by Lauren Beversluis
The world, or a fragment of it, certainly came together this Tuesday night at The Grove, a work and social space for entrepreneurs a few blocks from Old Campus. Gathered for a social entrepreneurship discussion were World Fellows Sisonke Msimang, Ayush Chauhan, Patrick Struebi, Ruchi Yadav and Amine Belaicha, and roughly twenty other people in attendance, myself included. The Grove member—also Msimang’s husband—opened the discussion. He began by introducing the meeting as an opportunity for everyone to share stories of their experiences and issues with social entrepreneurship. It was casual gathering, enhanced by drinks, pretzels, and chips, and rife with lively conversation.
Each of us around the table introduced ourselves. We were a mixture of students, teachers, hockey players, businesspeople, vegans, writers, and organizers from around the U.S. and the world. (I happened to be the only undergrad in attendance, quietly sipping my apple juice among vociferous wine and beer sippers.) We were united, however, in our interest in what it means to be a social entrepreneur.
Sisonke Msimang, as the executive director of Open Society Initiative in South Africa, has worked for various UN agencies regarding HIV/AIDS and women’s rights. A confident and sociable leader, she jokingly called herself “Oprah with a headwrap” as she mediated the discussion. She first presented two extreme groups on either side of the societal spectrum: the do-gooders and the moneymakers, each wholly independent of the other. Traditionally, the two groups have been fairly distinct. The shift now towards social entrepreneurship is the bringing of these two extremes together. The debate over how this could and should be done was the common theme throughout the conversation.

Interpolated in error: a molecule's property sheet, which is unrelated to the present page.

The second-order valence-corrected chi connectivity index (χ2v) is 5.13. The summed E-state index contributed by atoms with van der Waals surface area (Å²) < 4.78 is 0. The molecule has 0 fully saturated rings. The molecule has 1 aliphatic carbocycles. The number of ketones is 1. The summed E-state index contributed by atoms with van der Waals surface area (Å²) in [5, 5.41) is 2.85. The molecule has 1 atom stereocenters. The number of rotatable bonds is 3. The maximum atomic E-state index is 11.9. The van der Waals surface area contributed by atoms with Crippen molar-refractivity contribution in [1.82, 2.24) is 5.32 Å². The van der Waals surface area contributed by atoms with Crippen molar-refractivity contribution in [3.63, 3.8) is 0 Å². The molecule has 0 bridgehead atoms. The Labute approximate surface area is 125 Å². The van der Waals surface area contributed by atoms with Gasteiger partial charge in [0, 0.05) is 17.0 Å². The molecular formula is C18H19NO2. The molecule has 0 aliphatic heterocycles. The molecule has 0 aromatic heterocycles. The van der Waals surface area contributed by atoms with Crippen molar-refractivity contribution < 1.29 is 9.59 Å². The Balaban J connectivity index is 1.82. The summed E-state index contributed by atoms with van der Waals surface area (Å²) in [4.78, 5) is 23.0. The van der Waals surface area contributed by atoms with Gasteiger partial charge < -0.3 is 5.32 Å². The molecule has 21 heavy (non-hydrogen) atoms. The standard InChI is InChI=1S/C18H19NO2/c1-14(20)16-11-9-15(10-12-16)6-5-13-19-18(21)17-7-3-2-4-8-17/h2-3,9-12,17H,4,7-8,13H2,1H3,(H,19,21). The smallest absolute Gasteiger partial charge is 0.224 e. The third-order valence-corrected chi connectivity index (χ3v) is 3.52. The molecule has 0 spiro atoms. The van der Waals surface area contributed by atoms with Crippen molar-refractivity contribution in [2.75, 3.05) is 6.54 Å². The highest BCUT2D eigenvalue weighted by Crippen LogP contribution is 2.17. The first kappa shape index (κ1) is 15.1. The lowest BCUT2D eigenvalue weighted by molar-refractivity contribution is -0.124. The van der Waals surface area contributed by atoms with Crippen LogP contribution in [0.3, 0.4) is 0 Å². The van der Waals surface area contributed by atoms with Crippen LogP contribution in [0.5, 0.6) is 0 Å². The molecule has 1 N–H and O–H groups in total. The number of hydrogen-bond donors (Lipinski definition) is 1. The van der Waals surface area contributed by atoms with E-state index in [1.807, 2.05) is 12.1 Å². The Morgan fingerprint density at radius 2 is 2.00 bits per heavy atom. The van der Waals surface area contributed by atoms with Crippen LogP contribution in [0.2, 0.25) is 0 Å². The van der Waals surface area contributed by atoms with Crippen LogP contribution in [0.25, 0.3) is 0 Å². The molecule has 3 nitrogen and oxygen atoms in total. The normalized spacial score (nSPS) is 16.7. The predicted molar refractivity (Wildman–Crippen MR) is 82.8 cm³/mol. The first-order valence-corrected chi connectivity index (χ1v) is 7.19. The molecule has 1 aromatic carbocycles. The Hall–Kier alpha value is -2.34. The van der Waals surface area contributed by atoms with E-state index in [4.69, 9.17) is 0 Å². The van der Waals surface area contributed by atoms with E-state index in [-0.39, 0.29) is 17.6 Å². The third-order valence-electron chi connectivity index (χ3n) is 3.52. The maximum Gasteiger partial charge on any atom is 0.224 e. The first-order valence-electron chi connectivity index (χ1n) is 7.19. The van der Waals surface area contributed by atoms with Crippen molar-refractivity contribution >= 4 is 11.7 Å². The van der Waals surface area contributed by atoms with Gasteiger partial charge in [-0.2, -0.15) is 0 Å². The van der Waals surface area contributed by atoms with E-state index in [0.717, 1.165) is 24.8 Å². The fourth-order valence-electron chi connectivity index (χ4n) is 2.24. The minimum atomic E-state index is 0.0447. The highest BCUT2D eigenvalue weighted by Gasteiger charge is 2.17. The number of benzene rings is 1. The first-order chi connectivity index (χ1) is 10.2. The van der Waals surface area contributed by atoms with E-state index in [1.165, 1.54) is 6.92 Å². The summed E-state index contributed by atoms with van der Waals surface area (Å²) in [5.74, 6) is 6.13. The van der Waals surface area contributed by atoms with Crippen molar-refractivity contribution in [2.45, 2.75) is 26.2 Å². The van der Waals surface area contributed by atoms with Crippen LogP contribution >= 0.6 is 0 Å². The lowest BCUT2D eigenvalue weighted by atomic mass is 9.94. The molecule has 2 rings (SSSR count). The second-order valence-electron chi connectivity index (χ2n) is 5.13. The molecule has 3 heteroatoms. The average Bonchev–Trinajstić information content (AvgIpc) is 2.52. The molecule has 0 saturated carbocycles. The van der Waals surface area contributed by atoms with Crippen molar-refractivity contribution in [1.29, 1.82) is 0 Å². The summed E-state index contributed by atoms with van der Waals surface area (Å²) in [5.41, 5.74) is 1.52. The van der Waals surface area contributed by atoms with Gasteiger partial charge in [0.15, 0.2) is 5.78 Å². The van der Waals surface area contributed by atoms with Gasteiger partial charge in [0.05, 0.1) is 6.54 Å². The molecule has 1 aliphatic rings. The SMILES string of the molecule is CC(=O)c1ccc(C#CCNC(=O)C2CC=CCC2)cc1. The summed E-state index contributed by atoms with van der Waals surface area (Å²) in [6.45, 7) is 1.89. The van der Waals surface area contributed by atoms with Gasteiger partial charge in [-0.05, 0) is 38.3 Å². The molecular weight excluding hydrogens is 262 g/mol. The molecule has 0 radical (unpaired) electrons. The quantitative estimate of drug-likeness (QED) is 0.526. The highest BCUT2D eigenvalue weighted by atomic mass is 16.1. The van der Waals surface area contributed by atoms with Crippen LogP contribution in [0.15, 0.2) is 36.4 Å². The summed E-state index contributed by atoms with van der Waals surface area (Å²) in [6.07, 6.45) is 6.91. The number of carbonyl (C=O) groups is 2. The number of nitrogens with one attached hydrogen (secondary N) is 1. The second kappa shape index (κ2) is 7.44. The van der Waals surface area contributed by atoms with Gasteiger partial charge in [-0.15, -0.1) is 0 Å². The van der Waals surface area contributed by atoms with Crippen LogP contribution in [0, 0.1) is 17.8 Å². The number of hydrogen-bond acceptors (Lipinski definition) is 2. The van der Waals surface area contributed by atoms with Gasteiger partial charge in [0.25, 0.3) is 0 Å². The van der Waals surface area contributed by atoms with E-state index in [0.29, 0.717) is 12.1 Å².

Patrick Struebi then told us his intriguing story. From Switzerland, he had started out as a business consultant for a commodity trading company, working on multi-million-dollar projects and living in airports and hotels. With his background, he was trained to be good at his job and to make copious amounts of money. He loved his job; he learned a lot from it. But then at 34 years old working with mining company in Peru, he was struck the poor working conditions of the miners. He “had an epiphany”, realizing that his life’s work so far was “making the rich richer and the poor poorer”. He told us that at that point, he sold everything, moved to Mexico on sabbatical to reevaluate his life, and diversified his repertoire of activities, taking up the violin and learning handicrafts. Perhaps not a typical mid-life crisis, but a striking life-turnaround tale nonetheless. While in Mexico, Patrick realized his passion for international trading and a desire to ensure fairness. He started working to certify small-scale farmers as organic and Fair Trade, because he saw that those farmers were getting raw deals when unfair middlemen bought and sold their goods. He noted the importance of empowering farmers to be better producers over giving them money, improving yields and sustainability. This model he implemented was then brought to farmers in other countries, including Chile, Peru, Argentina, and Turkey.